There’s a lot of talk right now about a 4-day work week, both globally and here in the United States. In Iceland, over 80% of the workforce now has the 4-day work week as an option, and the concept is catching on. Spain, New Zealand and Japan are giving it a shot, and a California congressman recently introduced legislation to make the 4-day work week happen here at home.
Could America be next? Not so fast, folks.
What Exactly is the 4-Day Work Week?
A 4-day work week means people are working 32- to 36-hour weeks (maybe even less)—not full 40-hour weeks. That makes this concept different from shift work, where people work fewer days but still fit 40 hours into the work week. With a 4-day work week, you’re guaranteed a three-day weekend every week. And did I mention that the pay doesn’t decrease? That’s right, you still get the same salary or hourly pay as if you’re working a full five days.
You might be saying, “You had me at three-day weekend!” Or maybe you’re wondering how productive people can be if they’re only working four days. Apparently, a 4-day work week can make some people more productive. At least, that’s what studies showed in Iceland, where a number of workers say they feel less stressed and burned out. The study lasted from 2015 to 2019, and cut back on workers’ hours without cutting down on their income.
Those employees said having shorter hours actually improved the quality of their work, and they had the energy to do other things away from their jobs. They reported better overall attitudes, because they were coming to work fully present instead of running on empty.
Some of the Pros
The more rest you can get, the more likely you’ll be able to avoid feeling overworked. The benefits from this are huge for your mental health and the quality of your work. The less workplace burnout you feel, the more likely you are to stay invested in your job and produce quality results.
If you know you only have four days to get stuff done, you might be more careful about how you schedule your days, too. You might try harder to stay focused and have fewer interruptions. If you’ve been taking it easy and phoning it in on Fridays, a 4-day work week might be the kick in the pants you need.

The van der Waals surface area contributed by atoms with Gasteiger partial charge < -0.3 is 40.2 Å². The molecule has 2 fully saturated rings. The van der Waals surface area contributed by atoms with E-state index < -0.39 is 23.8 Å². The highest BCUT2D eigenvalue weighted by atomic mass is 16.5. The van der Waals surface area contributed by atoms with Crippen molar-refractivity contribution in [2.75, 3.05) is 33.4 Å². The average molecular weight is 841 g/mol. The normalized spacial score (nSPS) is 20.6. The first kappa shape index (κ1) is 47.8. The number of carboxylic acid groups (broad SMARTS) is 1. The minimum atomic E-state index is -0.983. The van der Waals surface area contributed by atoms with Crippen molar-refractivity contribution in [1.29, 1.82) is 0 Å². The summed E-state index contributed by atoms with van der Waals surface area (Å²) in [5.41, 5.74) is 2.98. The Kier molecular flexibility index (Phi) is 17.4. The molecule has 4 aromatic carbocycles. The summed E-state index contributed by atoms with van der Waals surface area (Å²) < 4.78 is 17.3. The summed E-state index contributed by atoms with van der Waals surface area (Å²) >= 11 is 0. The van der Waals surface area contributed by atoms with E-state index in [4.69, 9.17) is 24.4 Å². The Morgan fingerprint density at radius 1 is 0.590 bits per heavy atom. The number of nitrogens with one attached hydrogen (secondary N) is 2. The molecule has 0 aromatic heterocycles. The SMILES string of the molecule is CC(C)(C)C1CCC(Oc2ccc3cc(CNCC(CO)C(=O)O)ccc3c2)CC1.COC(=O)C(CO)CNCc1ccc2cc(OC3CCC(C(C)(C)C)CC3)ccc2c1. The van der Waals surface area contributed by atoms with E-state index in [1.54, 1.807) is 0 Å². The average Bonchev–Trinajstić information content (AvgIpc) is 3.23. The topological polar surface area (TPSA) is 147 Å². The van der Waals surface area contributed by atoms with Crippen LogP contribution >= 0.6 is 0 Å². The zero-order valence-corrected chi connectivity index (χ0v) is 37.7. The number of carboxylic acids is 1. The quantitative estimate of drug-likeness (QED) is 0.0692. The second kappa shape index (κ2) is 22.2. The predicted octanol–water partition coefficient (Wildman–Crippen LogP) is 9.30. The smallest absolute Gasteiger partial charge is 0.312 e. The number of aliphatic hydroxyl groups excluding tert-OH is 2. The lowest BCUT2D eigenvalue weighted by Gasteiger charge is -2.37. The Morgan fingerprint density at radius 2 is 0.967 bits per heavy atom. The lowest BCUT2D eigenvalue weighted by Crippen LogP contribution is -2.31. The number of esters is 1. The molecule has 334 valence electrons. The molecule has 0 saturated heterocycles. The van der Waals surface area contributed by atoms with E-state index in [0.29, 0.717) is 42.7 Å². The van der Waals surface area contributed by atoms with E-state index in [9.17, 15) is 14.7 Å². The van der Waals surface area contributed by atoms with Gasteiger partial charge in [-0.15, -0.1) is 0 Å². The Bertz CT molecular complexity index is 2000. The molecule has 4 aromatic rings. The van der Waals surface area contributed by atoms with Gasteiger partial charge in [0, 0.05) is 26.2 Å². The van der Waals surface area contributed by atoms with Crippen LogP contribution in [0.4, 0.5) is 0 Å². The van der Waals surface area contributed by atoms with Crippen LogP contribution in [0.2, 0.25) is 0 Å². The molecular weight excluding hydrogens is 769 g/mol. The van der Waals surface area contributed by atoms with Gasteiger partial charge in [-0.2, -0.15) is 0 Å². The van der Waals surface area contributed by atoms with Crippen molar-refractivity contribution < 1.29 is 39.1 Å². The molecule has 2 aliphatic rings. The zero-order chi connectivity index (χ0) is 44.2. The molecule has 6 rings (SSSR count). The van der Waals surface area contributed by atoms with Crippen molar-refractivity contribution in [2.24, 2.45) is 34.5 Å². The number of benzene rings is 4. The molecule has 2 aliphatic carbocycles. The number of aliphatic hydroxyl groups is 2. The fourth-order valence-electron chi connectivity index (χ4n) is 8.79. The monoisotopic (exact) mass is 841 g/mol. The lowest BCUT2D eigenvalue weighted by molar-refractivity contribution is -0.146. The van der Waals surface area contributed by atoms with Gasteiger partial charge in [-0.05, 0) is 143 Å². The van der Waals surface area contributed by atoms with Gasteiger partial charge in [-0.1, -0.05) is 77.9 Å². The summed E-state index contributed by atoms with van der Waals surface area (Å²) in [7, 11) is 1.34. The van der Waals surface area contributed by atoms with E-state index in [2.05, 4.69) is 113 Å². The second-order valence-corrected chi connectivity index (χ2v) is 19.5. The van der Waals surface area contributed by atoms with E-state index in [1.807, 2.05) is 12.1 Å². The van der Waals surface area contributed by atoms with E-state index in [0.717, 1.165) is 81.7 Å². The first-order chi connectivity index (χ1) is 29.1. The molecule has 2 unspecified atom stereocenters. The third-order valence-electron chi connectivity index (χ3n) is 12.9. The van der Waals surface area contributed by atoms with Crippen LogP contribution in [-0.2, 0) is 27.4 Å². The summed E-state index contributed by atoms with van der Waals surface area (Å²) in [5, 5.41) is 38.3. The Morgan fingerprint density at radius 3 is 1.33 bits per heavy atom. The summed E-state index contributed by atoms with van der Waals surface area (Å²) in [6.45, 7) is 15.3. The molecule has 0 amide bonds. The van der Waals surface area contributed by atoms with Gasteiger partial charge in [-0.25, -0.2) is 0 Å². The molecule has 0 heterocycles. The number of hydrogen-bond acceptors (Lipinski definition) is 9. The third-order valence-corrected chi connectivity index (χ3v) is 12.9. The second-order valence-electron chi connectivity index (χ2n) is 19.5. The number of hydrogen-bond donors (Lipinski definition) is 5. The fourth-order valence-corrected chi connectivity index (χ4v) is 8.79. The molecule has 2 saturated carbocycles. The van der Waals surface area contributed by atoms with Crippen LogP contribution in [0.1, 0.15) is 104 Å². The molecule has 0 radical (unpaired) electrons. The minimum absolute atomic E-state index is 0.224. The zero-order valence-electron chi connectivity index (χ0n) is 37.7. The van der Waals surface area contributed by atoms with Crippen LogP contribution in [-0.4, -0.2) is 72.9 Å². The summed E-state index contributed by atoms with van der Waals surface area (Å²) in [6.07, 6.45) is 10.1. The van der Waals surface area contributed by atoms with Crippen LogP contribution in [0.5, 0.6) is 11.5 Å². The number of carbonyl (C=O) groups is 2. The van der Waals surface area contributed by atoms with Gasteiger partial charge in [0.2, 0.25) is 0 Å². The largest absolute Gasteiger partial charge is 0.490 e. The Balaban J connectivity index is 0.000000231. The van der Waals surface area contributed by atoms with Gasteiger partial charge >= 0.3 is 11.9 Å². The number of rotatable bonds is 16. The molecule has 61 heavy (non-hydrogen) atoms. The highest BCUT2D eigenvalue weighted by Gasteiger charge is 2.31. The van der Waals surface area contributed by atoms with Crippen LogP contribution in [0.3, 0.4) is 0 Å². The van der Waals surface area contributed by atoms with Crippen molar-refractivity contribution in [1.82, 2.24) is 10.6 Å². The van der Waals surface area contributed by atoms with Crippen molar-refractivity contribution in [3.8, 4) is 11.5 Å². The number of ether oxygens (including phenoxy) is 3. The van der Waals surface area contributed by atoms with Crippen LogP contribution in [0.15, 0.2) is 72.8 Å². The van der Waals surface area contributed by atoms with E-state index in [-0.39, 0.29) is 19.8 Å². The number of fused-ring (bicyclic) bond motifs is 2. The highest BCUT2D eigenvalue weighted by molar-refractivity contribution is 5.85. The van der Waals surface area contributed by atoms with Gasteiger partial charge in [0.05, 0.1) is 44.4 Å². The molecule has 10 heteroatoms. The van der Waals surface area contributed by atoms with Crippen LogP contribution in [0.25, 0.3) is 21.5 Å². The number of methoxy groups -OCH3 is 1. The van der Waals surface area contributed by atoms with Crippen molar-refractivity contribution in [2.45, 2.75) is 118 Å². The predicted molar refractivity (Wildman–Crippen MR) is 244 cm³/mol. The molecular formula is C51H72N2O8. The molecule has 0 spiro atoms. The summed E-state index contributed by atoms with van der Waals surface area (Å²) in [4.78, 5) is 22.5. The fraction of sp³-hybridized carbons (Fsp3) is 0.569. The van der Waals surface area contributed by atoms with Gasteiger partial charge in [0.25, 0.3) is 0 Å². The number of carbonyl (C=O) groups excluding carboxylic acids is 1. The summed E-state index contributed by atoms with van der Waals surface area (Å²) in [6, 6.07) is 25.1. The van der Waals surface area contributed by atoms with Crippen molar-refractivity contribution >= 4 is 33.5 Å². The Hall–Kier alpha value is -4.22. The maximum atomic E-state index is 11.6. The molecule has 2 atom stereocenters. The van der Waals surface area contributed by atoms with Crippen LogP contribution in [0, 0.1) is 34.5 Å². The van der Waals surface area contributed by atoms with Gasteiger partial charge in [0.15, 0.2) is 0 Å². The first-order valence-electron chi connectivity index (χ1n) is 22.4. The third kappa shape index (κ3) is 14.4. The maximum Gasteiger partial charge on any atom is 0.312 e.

Some of the Cons
Sure, having a longer weekend might be great. But the truth is a 4-day work week gives you less time to get your work done. That’s the harsh reality. If you’re only working four days a week, the pressure is on to jam-pack all you can into those four days. If you’re pressed to cram as much work and as many meetings as possible into only four days’ time, your stress levels could be higher than when you were working a 5-day week.
Let’s take a moment to think about customers, too. This is a big issue. After all, 5-day work weeks are the norm for most people, so it makes sense that the people you serve would expect it from you and your business. Suddenly having to deal with an extra day where you and your company aren’t available could lead to lots of unsatisfied customers.
Will a 4-day work week happen in America? Don’t hold your breath. Traditional work situations may have morphed some since the pandemic, but it would take a lot to convince most businesses to go for this change.